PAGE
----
I read your entire post. I understood all of it!
I think is really nice that you took the time to post that much information

I liked the reminder about (The flick) I seem to be missing that this year.
post #6 of 11
Thread Starter 
Guys, thanks for first quick answers.

volklskier1 - No I am not Bob Peters client. Unfortunately never been to JH yet.

Ron WHite, therusty - Thanks for the analysis. I am currently trying to digest them.

therusty - o seu português é bom!
Regarding the duplicate threads. I had a problem when posting (the site gave me connecton time out error, so I reposted it. Only after the third time I checked and saw the other two attempts had gone through)

post #7 of 11
Abrigado Max,

(We have lifties from Brazil)

I forgot to add an important thing about getting the hips to the inside of the turn. As you are making this move, it helps a lot to let your new inside leg collapse/bend/get short and your outside leg get straight/long. If you look at your hips during the going away from the camera turns, you can see them get higher off the snow as you change edges. The long leg/short leg thing will keep the hips the same height throughout the whole turn. This adds a lot of performance to your turns.
post #8 of 11
Thread Starter 
Just got back from work. After thinking about the advice given I have come with a couple of thoughts and questions:

1. What do I want to achieve in my skiing? Ski more effectively and efficiently by changing my olds school ways to a technique that is better suited for the current equipment. (less up move, less pivoting, carving my turns)

2. More stable upper body - ok I got that

3. Pole plant / arm position - When I watched the video the first time I was also appalled by my pole plants (especially my left arm). Got that, too

4. Relaxation of inside leg (long/short leg).. From my understanding relaxation (and tipping) of the new inside legand will help to bring my hips better into the turn, (with tipping) engage the edges in the early part of the turn and eliminate. Now, my question is: When do you start relaxing the new inside leg (shortly after the apex of the turn or later when the skis are close to crossing the fall line?)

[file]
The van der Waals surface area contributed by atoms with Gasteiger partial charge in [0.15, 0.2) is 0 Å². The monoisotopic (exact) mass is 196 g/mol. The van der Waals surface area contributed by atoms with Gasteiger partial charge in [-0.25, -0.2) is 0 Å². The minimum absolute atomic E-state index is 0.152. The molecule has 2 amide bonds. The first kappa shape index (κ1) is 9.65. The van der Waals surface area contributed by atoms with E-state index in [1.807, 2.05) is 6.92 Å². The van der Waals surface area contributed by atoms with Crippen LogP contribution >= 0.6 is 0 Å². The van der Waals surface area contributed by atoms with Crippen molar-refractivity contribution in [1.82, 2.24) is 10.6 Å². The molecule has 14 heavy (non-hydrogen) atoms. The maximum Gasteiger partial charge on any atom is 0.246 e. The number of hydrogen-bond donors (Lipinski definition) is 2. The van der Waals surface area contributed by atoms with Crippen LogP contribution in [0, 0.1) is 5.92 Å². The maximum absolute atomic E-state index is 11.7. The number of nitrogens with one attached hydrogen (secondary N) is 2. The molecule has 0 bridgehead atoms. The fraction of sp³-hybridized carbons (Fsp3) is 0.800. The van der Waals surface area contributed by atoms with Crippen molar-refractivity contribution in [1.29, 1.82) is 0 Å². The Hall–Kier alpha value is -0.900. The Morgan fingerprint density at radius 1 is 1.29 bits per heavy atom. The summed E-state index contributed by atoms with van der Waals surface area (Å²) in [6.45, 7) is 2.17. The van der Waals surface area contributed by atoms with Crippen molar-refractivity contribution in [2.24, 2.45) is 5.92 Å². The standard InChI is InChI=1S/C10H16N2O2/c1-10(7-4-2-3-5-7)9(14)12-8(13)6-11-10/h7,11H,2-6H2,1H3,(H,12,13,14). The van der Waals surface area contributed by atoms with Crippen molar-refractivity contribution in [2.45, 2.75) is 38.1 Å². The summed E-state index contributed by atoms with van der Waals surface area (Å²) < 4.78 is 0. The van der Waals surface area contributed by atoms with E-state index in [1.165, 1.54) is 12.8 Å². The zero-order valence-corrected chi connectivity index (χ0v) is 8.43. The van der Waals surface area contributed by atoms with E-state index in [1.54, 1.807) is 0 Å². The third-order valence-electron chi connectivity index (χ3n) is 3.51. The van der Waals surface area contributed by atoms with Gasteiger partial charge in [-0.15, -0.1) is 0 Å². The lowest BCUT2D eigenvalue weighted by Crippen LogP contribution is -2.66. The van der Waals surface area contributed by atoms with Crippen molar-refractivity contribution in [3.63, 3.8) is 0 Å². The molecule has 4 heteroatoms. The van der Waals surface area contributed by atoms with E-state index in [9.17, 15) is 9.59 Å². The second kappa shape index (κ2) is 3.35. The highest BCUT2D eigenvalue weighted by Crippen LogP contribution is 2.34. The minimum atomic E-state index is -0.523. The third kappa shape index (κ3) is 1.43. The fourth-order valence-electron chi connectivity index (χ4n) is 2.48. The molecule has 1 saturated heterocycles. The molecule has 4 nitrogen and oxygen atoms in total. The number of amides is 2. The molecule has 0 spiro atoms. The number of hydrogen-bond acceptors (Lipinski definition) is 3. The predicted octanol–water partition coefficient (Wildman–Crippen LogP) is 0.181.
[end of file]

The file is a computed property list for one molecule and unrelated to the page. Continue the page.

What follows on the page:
5. Rounder turns - That's the hardest part for me. I also have perceived (not only in this video) that I am still pivoting a lot (although i am trying not to). Are there any exercises I can do to develop more patience and rounder turns?

I think it's time to get some lessons the next time I go skiing

Thanks again for your time, effort and helpful advice

post #9 of 11
Originally Posted by maxi View Post
Now, my question is: When do you start relaxing the new inside leg (shortly after the apex of the turn or later when the skis are close to crossing the fall line?)
Are there any exercises I can do to develop more patience and rounder turns?
There are some people that like to think about a turn starting in the fall line because some of the movements start there and there. Ideally (but understanding we never quite get to ideal), leg length is one of those movements. If you think of your outside leg as longest right at the moment you are in the fall line on one turn (using the normal definition of a turn) and shortest at the moment you are in the fall line in the next turn, then the movement of relaxing the inside leg does not really start when you change edges for the start of a new turn because it's a just a continuation of the relaxing movement from before the edge change. But it does help to think of relaxing the inside leg as soon as you start to change edges.